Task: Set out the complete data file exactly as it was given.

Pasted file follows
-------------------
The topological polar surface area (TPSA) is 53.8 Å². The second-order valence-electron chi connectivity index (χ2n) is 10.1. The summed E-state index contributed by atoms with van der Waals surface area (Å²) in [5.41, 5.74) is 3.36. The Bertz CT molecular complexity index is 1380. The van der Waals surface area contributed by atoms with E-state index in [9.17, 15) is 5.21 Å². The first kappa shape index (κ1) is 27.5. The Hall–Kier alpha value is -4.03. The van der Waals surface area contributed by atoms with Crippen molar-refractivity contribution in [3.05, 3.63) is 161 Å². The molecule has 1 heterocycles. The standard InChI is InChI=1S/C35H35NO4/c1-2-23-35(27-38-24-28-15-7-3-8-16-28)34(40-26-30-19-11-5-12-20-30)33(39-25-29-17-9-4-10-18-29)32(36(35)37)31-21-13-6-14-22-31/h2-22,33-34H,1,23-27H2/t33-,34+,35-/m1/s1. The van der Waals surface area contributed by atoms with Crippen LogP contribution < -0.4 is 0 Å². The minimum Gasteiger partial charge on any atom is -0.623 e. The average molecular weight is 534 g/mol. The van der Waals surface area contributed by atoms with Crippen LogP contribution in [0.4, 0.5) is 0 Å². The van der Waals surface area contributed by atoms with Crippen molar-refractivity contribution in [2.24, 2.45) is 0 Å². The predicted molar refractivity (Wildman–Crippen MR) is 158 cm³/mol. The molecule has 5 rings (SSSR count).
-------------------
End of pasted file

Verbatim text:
The topological polar surface area (TPSA) is 53.8 Å². The second-order valence-electron chi connectivity index (χ2n) is 10.1. The summed E-state index contributed by atoms with van der Waals surface area (Å²) in [5.41, 5.74) is 3.36. The Bertz CT molecular complexity index is 1380. The van der Waals surface area contributed by atoms with E-state index in [9.17, 15) is 5.21 Å². The first kappa shape index (κ1) is 27.5. The Hall–Kier alpha value is -4.03. The van der Waals surface area contributed by atoms with Crippen molar-refractivity contribution in [3.05, 3.63) is 161 Å². The molecule has 1 heterocycles. The standard InChI is InChI=1S/C35H35NO4/c1-2-23-35(27-38-24-28-15-7-3-8-16-28)34(40-26-30-19-11-5-12-20-30)33(39-25-29-17-9-4-10-18-29)32(36(35)37)31-21-13-6-14-22-31/h2-22,33-34H,1,23-27H2/t33-,34+,35-/m1/s1. The van der Waals surface area contributed by atoms with Crippen LogP contribution < -0.4 is 0 Å². The minimum Gasteiger partial charge on any atom is -0.623 e. The average molecular weight is 534 g/mol. The van der Waals surface area contributed by atoms with Crippen LogP contribution in [0.4, 0.5) is 0 Å². The van der Waals surface area contributed by atoms with Crippen molar-refractivity contribution in [2.24, 2.45) is 0 Å². The predicted molar refractivity (Wildman–Crippen MR) is 158 cm³/mol. The molecule has 5 rings (SSSR count).